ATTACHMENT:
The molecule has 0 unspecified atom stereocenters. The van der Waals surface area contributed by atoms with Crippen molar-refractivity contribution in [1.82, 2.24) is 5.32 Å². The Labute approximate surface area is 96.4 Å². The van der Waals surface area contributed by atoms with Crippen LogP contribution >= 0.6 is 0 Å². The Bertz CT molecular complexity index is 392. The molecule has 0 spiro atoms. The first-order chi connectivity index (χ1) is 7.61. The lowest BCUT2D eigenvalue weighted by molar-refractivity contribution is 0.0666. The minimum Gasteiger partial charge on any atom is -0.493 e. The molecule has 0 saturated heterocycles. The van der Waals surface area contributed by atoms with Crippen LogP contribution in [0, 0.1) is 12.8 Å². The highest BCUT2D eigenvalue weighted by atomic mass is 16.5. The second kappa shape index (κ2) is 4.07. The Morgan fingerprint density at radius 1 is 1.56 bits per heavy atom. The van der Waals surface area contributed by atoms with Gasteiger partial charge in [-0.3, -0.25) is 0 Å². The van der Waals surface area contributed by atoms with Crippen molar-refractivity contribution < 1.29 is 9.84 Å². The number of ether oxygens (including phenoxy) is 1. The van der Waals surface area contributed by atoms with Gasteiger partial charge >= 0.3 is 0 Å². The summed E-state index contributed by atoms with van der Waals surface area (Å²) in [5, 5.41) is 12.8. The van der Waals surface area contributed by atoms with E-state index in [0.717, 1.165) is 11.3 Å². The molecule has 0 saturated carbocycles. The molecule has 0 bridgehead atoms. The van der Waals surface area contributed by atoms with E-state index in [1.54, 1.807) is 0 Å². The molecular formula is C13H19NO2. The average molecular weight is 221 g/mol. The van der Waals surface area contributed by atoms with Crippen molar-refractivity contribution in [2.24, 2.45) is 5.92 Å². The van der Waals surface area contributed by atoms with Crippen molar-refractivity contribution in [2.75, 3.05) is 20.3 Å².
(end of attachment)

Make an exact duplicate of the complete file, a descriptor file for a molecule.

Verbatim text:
The molecule has 0 unspecified atom stereocenters. The van der Waals surface area contributed by atoms with Crippen molar-refractivity contribution in [1.82, 2.24) is 5.32 Å². The Labute approximate surface area is 96.4 Å². The van der Waals surface area contributed by atoms with Crippen LogP contribution >= 0.6 is 0 Å². The Bertz CT molecular complexity index is 392. The molecule has 0 spiro atoms. The first-order chi connectivity index (χ1) is 7.61. The lowest BCUT2D eigenvalue weighted by molar-refractivity contribution is 0.0666. The minimum Gasteiger partial charge on any atom is -0.493 e. The molecule has 0 saturated heterocycles. The van der Waals surface area contributed by atoms with Crippen LogP contribution in [0, 0.1) is 12.8 Å². The highest BCUT2D eigenvalue weighted by atomic mass is 16.5. The second kappa shape index (κ2) is 4.07. The Morgan fingerprint density at radius 1 is 1.56 bits per heavy atom. The van der Waals surface area contributed by atoms with Gasteiger partial charge in [-0.3, -0.25) is 0 Å². The van der Waals surface area contributed by atoms with Crippen molar-refractivity contribution < 1.29 is 9.84 Å². The number of ether oxygens (including phenoxy) is 1. The van der Waals surface area contributed by atoms with Gasteiger partial charge >= 0.3 is 0 Å². The summed E-state index contributed by atoms with van der Waals surface area (Å²) in [5, 5.41) is 12.8. The van der Waals surface area contributed by atoms with E-state index in [0.717, 1.165) is 11.3 Å². The molecule has 0 saturated carbocycles. The molecule has 0 bridgehead atoms. The van der Waals surface area contributed by atoms with E-state index in [1.54, 1.807) is 0 Å². The molecular formula is C13H19NO2. The average molecular weight is 221 g/mol. The van der Waals surface area contributed by atoms with Crippen molar-refractivity contribution in [2.24, 2.45) is 5.92 Å². The van der Waals surface area contributed by atoms with Crippen molar-refractivity contribution in [2.75, 3.05) is 20.3 Å².